John Lloyd

Searching for serenity in Israel and Palestine

John Lloyd
Feb 13, 2013 13:57 UTC

After Asher Susser, an Israeli scholar and one of his country’s foremost experts on Middle Eastern affairs, gave a talk in Oslo a few years ago, an audience member asked him a question: How soon, once a Palestinian state is created, will Israel and Palestine unite to form one country? “Twenty-four hours!” Susser said he replied. “Twenty-four hours after Norway and Sweden unite into one Scandinavian state!”

Susser, with whom I spoke recently in London, told the story to illustrate the fact that, as he said, “people value their ethnic and national identities much more than many wish to believe. Norway and Sweden are similar and friendly societies, but a merger would be unthinkable. Why assume it would be different with us?” (Norway, once united with Sweden under a Swedish king, achieved full independence in 1905.)

His central thesis, which he says will be revealed once more in all its dreary inevitability when President Barack Obama meets Israeli and Palestinian leaders next month, is that there is no hope of a successful negotiation between Israelis and Palestinians. Structurally, psychologically, culturally, politically, they cannot agree. So better not to try. 

This is not, he insists, a message of despair. Nor is it a reformulation of the view on the right – of politicians like Naftali Bennett of HaBayit HaYehudi (“Jewish Home”), who didn’t achieve an expected breakthrough in the elections late last month; nor Avigdor Lieberman, the former foreign minister and leader of Yisrael Beiteinu (“Israel, Our Home”), who had to stand down from his office because of an impending trial for fraud and breach of trust. They don’t believe Israel should allow a Palestinian state to emerge. Susser believes such an emergence is imperative for Israel’s survival.

Israelis know that optimistic projects have come to naught and always will. There are two fundamental issues that bedevil everything: the right of return and the status of the Palestinians who remain in Israel and are Israeli citizens. Both stem from 1948, when Israel defeated a coalition of Arab armies and annexed large parts of Palestine that had been allotted, under a United Nations plan, to the Palestinians. The Israeli victory was followed by the expulsion of many of the Palestinians in the area, mainly to Jordan, but many others stayed. The right of return for the majority who left and who are mainly in Jordan would destroy Israel’s status as a Jewish state. Palestinians would become a majority, the Jewishness of the state would be gone – and, most Israelis believe, so would its democracy. “Who would protect the Jews then? Look at the fate of the Christians in the Middle East”, says Susser.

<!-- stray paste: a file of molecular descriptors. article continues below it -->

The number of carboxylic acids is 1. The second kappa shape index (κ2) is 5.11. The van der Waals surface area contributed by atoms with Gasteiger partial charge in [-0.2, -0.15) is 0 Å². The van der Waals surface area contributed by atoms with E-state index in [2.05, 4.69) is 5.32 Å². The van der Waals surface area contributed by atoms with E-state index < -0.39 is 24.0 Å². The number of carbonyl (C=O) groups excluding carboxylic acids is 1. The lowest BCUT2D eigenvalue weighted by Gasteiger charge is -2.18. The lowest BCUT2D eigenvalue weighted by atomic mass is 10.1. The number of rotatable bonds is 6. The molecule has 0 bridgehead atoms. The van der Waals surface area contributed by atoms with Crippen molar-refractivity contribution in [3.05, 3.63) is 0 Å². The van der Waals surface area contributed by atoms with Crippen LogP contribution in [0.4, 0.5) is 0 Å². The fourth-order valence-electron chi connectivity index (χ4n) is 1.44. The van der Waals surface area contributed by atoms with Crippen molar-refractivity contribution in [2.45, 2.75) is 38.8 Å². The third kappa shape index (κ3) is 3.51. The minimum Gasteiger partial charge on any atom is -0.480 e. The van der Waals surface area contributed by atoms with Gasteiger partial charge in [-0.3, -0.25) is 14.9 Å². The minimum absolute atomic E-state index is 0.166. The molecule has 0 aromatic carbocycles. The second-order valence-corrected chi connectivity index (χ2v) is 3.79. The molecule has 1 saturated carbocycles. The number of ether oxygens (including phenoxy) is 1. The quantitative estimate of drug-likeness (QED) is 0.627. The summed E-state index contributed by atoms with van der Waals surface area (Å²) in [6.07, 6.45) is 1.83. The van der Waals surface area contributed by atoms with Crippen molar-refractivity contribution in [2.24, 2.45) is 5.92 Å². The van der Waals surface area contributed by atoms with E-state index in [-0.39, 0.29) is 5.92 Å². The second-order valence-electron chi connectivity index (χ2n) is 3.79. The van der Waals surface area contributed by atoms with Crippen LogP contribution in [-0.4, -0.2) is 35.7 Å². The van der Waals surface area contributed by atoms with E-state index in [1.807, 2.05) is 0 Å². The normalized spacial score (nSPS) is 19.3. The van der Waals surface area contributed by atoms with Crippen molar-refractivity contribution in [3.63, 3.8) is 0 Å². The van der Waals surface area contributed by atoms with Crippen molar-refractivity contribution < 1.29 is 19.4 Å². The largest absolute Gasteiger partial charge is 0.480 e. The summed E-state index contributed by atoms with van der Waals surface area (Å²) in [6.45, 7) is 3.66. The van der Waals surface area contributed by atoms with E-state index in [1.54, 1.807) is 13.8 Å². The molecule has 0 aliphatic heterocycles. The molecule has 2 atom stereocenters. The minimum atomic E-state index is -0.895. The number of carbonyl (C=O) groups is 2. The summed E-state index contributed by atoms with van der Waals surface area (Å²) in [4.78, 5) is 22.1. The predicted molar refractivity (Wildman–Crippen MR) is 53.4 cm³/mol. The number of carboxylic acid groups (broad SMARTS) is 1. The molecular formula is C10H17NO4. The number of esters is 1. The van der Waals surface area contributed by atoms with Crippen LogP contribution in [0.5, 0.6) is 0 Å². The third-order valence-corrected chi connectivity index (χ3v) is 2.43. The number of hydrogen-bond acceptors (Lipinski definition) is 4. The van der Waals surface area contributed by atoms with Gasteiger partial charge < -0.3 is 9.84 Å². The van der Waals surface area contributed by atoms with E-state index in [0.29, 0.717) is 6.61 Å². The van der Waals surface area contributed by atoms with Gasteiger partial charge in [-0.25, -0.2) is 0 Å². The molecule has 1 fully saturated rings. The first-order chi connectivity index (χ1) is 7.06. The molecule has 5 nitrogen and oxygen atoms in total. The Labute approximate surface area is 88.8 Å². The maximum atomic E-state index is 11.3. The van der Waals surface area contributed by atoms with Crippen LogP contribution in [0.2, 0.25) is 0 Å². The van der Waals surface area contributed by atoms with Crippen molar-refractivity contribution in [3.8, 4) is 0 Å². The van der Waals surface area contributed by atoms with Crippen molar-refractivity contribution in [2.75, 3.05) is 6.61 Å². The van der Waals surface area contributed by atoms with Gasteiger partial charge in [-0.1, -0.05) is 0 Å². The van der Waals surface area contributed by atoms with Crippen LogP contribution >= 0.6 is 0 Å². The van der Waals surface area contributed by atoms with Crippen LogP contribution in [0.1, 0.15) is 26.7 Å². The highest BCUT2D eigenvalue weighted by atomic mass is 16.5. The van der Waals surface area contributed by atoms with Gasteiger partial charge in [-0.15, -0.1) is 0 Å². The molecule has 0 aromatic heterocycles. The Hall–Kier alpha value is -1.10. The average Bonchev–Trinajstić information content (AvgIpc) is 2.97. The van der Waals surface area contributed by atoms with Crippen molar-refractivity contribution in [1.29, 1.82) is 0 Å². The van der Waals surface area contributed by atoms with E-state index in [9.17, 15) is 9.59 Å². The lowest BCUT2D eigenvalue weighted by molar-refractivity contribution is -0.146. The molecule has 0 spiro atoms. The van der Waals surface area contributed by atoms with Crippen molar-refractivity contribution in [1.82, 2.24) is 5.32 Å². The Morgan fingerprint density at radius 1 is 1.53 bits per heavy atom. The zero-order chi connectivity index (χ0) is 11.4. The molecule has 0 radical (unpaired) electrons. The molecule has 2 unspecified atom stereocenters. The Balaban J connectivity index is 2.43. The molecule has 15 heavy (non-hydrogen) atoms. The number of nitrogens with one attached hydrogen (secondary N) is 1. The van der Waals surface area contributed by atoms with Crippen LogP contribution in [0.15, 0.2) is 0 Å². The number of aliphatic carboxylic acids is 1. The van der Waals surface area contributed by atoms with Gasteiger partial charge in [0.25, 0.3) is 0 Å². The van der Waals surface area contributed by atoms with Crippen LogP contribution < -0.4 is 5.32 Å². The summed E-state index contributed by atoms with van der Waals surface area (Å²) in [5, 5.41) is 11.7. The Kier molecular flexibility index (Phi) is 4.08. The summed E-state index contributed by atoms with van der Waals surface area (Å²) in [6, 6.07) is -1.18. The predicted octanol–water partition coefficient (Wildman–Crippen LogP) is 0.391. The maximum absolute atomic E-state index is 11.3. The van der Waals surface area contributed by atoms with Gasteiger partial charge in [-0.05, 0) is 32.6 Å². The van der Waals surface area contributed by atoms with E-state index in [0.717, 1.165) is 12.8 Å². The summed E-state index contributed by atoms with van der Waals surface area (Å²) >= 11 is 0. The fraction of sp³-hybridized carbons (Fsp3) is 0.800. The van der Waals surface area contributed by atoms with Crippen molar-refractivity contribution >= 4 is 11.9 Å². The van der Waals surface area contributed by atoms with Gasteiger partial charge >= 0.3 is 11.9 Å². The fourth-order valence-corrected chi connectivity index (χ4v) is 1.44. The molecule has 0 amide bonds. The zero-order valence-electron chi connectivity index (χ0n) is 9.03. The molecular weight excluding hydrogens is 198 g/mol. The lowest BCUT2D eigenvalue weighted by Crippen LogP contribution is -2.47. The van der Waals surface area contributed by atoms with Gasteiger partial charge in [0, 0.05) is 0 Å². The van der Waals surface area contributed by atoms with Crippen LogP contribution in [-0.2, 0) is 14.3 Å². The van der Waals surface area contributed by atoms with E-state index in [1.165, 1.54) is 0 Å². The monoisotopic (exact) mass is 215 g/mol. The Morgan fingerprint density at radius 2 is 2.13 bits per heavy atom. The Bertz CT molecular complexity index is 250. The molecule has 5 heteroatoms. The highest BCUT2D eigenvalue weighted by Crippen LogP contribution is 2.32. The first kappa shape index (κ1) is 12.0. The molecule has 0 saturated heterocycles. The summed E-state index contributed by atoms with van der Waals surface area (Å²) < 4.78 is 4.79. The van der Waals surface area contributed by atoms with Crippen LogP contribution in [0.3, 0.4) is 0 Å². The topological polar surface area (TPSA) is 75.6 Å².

Unintelligent, but constitutionally protected

John Lloyd
Sep 25, 2012 17:43 UTC

There’s some shuffling of feet going on in Western governments, about this whole freedom of speech and the press thing that democracies are pledged to defend. And who wouldn’t shuffle, after the events of the past week, and of the past 30-plus years, in the Islamic world.

Two quite deliberate provocations were the immediate cause of the deadly riots. One, a video called the Innocence of Muslims, is so technically and dramatically bad that on first viewing it would seem to be something done in satirical vein by Sacha Baron Cohen, all false beards and ham dialogue. The other, the publication of a series of cartoons of Mohammad in the French magazine Charlie Hebdo, showed Mohammad in various nude poses. Whatever their quality, they do not just make waves – they make deaths. We can no longer pretend otherwise. Salman Rushdie’s Satanic Verses taught us too much.

The French Foreign Minister Laurent Fabius said last week that “freedom of expression must not be infringed … but is it pertinent, is it intelligent, in this context to pour oil on the fire. The answer is no.” This formulation, repeated in different ways across the governments of the democratic world, says that states will and must uphold the principle of freedom; but that freedom, once conceded, should be used with care.